Additional quatrains


«The first known publication for the quatrains VII-73, VII-80, VII-82, VII-83, VIII-1, VIII-2, VIII-3, VIII-4, VIII-5 and VIII-6 was in 1589 by Pierre Ménier. He does not give a source for these quatrains.

X-100 is found for the first time in 1605, the printer is unknown but acknowledges Rigaud's edition of 1568. This version contains all quatrains that are given here, except for VII-43 and VII-44. VI-100 is replaced by the new version of VI-100 while the old version follows immediately after without numbering. Quatrain X-100 was followed by an additional quatrain which is given here. Also the extra fragmentary Centuries XI and XII are added in this version.

It is clear that some of the quatrains in the 1605 version were taken from Ménier. But the source for the extra quatrains is not given, in either version. So their exact origin is unclear.

The first dated appearance of VII-43 and VII-44 is in 1643 in a reproduction by Garcin of Marseilles.

These quatrains are unmistakebly in the well known style of Nostradamus and they do not seem to refer to any events of that time. So they may have originated from the hand of Nostradamus, but then again, they might not have». (M.Nijweide)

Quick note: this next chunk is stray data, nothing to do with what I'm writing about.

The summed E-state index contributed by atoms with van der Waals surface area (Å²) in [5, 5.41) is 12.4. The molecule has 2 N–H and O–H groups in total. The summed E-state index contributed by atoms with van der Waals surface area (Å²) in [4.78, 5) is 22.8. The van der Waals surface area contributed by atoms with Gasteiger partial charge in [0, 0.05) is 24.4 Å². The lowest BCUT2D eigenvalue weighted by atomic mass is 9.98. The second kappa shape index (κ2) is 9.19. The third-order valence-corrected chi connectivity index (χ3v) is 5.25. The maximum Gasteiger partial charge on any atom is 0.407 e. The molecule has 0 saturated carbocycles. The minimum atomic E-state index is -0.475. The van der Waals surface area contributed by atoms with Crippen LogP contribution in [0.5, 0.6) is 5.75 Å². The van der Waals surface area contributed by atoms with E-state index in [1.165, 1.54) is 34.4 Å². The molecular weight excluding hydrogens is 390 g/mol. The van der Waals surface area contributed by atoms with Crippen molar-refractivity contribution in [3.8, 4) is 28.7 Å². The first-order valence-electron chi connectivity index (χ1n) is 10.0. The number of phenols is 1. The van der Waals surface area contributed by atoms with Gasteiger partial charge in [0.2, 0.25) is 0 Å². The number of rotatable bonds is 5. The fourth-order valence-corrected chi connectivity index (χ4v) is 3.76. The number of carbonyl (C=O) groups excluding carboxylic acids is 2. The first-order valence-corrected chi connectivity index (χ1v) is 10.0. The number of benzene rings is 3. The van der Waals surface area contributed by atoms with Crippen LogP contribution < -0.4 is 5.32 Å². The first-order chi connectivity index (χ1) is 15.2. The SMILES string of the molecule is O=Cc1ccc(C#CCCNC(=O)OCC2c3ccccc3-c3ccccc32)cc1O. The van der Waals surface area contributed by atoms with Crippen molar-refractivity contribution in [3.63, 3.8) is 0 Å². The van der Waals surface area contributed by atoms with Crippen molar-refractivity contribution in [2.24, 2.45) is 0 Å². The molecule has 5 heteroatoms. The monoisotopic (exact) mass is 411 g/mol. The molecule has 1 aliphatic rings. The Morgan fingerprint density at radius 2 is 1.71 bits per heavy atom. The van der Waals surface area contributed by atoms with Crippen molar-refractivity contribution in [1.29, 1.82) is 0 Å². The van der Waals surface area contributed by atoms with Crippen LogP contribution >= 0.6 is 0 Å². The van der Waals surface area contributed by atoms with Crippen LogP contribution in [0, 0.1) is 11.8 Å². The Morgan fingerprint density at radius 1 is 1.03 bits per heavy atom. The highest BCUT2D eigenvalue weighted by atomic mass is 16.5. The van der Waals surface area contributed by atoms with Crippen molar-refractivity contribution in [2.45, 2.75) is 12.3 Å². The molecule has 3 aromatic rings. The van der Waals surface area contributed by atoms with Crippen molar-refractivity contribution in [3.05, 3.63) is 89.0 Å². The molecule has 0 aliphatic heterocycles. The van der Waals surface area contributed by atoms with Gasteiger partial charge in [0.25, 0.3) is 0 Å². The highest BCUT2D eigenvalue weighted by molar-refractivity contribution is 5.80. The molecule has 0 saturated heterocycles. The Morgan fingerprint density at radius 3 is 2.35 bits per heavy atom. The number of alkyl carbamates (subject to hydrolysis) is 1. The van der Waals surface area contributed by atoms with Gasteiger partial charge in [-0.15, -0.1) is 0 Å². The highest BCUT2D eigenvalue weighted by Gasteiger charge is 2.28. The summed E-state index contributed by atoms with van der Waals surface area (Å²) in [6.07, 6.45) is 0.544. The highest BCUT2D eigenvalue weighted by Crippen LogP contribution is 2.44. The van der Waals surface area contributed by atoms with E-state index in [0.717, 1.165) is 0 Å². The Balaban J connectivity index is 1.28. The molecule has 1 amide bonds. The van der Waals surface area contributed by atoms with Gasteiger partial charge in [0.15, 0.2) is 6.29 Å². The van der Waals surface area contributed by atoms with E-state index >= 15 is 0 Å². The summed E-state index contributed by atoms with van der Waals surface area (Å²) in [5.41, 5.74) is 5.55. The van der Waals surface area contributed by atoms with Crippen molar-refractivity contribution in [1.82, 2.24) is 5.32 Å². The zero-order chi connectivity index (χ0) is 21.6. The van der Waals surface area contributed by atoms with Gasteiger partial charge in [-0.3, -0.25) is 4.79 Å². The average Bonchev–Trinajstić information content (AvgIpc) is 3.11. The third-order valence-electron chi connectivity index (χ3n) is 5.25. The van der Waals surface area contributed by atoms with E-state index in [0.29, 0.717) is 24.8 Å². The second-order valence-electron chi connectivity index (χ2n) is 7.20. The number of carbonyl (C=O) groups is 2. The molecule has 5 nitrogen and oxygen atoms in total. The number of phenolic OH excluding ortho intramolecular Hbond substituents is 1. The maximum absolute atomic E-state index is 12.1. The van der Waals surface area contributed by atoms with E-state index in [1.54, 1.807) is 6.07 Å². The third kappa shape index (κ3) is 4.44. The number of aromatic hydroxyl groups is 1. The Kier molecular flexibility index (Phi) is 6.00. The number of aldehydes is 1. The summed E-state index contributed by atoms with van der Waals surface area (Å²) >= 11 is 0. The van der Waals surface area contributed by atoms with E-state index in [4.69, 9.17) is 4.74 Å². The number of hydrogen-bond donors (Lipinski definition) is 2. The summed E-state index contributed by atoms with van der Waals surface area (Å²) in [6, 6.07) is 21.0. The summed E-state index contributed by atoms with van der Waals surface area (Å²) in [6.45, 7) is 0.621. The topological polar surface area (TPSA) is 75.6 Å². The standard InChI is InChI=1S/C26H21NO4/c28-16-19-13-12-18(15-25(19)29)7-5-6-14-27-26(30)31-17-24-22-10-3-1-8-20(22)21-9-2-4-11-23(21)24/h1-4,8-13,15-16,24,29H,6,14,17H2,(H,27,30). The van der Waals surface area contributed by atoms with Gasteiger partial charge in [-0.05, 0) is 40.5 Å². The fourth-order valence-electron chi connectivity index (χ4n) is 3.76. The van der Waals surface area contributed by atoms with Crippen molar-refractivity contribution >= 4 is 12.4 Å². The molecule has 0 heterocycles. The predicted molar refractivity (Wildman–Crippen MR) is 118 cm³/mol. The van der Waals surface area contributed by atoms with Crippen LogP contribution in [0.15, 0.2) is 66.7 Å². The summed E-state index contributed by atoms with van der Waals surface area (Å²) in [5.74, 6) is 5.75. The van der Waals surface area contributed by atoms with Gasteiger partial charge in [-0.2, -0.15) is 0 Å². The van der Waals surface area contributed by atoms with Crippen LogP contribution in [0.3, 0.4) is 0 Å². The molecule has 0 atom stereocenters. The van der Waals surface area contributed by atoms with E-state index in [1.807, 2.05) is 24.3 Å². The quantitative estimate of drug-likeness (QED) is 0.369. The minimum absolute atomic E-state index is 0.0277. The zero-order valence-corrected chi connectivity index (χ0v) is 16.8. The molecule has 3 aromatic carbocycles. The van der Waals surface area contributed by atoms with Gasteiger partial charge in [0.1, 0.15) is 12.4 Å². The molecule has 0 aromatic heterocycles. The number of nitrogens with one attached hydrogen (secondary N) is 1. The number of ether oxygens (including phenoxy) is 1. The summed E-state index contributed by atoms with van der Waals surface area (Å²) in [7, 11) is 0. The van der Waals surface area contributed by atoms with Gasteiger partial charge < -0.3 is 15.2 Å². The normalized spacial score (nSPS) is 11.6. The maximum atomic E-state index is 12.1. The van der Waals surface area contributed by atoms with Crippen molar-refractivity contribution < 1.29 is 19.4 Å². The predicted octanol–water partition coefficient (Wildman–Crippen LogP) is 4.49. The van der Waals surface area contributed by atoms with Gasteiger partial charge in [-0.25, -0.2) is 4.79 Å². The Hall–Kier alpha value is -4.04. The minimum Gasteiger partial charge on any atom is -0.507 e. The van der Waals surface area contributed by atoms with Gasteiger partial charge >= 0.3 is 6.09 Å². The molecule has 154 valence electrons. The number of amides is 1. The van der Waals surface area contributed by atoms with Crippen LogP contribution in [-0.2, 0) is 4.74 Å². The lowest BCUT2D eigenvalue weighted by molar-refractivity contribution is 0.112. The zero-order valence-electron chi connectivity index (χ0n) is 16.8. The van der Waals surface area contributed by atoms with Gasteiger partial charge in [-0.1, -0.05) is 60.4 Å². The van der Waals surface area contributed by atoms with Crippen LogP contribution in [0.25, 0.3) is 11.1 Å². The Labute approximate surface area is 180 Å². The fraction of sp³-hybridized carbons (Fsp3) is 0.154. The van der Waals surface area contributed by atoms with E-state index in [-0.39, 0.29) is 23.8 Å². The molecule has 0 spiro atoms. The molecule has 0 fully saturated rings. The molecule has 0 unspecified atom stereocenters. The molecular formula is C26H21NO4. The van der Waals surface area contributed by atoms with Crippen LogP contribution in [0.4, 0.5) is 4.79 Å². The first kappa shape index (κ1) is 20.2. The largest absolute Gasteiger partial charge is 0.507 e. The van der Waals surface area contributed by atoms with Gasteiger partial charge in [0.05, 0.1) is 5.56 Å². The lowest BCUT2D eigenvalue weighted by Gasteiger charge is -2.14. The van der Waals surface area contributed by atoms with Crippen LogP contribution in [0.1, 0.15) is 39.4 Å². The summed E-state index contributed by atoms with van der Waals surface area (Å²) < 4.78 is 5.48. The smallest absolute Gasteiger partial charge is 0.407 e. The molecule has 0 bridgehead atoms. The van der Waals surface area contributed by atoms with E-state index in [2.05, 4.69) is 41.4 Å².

Daughter of the Breeze, asylum of the unhealthy,

Where the amphitheater is seen on the horizon:

Prodigy seen, your evil is very near,

You will be captive, and more than four times.





When one will se two unicorns,

The one lifting, the other lowering,

World in the middle, to bend to the limit

The nephew will run away laughing.




When a Bourbon will really be good,

Bearing in his person the marks of justice,

Bearing then the longest name of his blood

Through flight unjustly he will receive his punishment.





Reinforcement of sieges plunder and maniples

The holy one changes and passes over the sermon,

Taken and captives it does not stop the triple meadows,

Put in the uttermost depths, raised, put on the throne.




The West free the British Isles

The recognized one to pass low, then high

Discontented sad Rebel Scottish corsairs

Then to rebel much more and by warm night.





The stratagem in the quarrel will be uncommon

The death en route in the coutry rebellion:

On the return from the Barbarian voyage

They will exalt the Protestant entry.





Wind warm, counsels, tears, timidity,

By night in bed assailed without arms:

Great calamity from oppression,

The wedding song converted, weeping and tears.




Several will be confused in their waiting,

Pardon will not be given the inhabitants:

Those who thought well of persisting in the waiting,

But not much spare time will be given them.




Several will come, and speak of peace,

Between Monarchs and very powerful lords:

But it will not be accorded so soon,

Unless they become more obedient than the others.




Alas what a fury ! Alas what a pity

Will there be between people:

never did one see such a friendship

As the wolves will have diligent in running.




Many people will want to come to terms